Read our current issue by clicking on the cover below. Read Light‘s poems of the week
The Perfect Bracket to Win Your March Madness Men’s Pool
By Steve Bremner
“As in previous years, the Perfect Bracket intelligently selects upsets by projecting each
individual matchup from the ground up … Of course, you could also fill out 9,223,372,036,854,775,808 brackets
and guarantee a win in your pool by accounting for every possible outcome…”
—The Washington Post
March Madness analysts
Spin calculations till
Then again, many might
Find the alternative
by Marshall Begel
“[World Wrestling Entertainment] in talks to legalize betting on scripted matches”
We’re going to King Lear tonight.
I’ve ranked the daughters’ merits.
I’m betting fifty dollars that
The Best-Laid Plans
by Steven Kent
“NASA tracking asteroid that could ruin Valentine’s Day in 2046”
From science, now some gloomy expectations:
In years to come I’m fated for frustrations.
All dashed, my hopes of intimate relations;
I guess I’ll call and cancel reservations.
I’m Still Aboard
by Dan Campion
“Meta to Lay Off 10,000 More Employees, Mark Zuckerberg Says”
Who’s “Meta” in my universe?
I’ll keep my goggles on!
Dear Zuck will smile and fill my purse,
We’ll sail the Amazon,
Piranhas all around our boat,
But he won’t play the slob
By dunking me to keep afloat:
I still will have a job.
A Problemattic Situation
by Alex Steelsmith
“Code compliance official finds alligator in North Carolina attic…
‘The workers having lunch… kind of laughed at me when I told them…’
[the official said].”
saw the official as
someone to mock,
certain his finding was
though they considered his
story a croc.
lucky they hadn’t been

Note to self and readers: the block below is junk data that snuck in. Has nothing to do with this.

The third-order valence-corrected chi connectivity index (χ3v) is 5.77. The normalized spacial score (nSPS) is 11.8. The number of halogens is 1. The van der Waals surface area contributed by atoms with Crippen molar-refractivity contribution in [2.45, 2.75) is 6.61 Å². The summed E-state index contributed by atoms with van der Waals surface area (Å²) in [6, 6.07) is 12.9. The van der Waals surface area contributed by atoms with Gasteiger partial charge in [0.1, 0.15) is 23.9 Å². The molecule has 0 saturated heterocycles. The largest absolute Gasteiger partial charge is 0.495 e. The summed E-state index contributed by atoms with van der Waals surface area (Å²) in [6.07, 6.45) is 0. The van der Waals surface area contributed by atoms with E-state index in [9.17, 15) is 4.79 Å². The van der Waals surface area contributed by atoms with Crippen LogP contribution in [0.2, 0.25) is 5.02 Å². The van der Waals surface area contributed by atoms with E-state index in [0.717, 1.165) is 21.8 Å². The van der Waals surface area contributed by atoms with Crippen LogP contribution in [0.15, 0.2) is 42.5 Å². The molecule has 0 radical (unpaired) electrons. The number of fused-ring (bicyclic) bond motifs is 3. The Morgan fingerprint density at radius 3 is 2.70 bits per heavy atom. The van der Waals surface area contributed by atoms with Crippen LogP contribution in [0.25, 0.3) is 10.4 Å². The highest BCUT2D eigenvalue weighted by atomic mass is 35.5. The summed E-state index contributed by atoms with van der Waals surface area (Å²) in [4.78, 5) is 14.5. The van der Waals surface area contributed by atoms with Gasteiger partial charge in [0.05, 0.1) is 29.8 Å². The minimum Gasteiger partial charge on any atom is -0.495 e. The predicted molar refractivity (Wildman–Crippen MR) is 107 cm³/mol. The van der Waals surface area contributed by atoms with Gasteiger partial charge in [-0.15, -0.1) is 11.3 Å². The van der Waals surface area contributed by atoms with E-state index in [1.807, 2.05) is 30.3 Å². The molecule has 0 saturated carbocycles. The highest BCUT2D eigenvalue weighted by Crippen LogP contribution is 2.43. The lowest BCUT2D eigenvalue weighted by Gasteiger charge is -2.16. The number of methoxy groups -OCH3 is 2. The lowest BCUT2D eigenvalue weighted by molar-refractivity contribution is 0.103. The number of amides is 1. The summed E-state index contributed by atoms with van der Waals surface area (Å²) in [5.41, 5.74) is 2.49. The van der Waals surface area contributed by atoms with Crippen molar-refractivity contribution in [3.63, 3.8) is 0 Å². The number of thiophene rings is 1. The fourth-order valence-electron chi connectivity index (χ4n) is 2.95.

chewed into shreds,
chewed on their sandwiches;
speaking, the story was
over their heads.
by Chris O’Carroll
“Enshrined in DeSantis lore is an episode from four years ago: During a private plane trip
from Tallahassee to Washington, D.C…. DeSantis enjoyed a chocolate pudding dessert—
by eating it with three of his fingers, according to two sources familiar with the incident.”
—The Daily Beast
Ron eats pudding with his fingers.
Where he touches, his mark lingers.
You may find his prints the next
Time you read a history text—
Book with yummy chocolate smears
Blotting out plantation years,
Shielding Florida’s white youth
From the unsweet taste of truth.
Working Title: Duke
by Steven Kent
“King Charles gives Prince Edward ‘Duke of Edinburgh’ title”
Prince Ed will never sit upon my throne,
So he deserves a dukedom of his own.
The job description’s really not exact—
No work’s required of any kind, in fact.
(These titles we invent as we see fit
And tell ourselves the world might give a spit.)
by Jerome Betts
“A former [government] adviser… has sparked anger after saying sheep ‘have got to go’
from the UK’s hillsides. … [Among other things, he notes that] ‘Sheep are not native to Britain.’”
Yes, ban the toxic bleaters,
These woolly herbage-eaters
Not native to wet islands
But sprung from arid highlands.
Crank up the propaganda
And send them to . . . Rwanda?
by Clyde Always
“Radiographic camera containing radioactive material still missing in Houston…
Authorities believe the device… was taken from a locker in the back of a construction vehicle.”
—Fox 26 Houston
A camera containing
with nary a trace.
Good news for the bandits
What’s highly unlikely?
A break in the case.
by Steven Urquhart Bell
“Great apes deliberately spin to become dizzy, say researchers”
It’s sort of what we used to do at school:
You birled round and round until you got
So dizzy that you wobbled and collapsed,
A helpless heap of giggles, on the spot.
I’ve never been nostalgic for my youth—
The passing of it doesn’t make me blub—
But if I was as unselfconscious now,
I’d save a bloody fortune in the pub.
(For more witty poems, read our current issue or visit our Poems of the Week archive)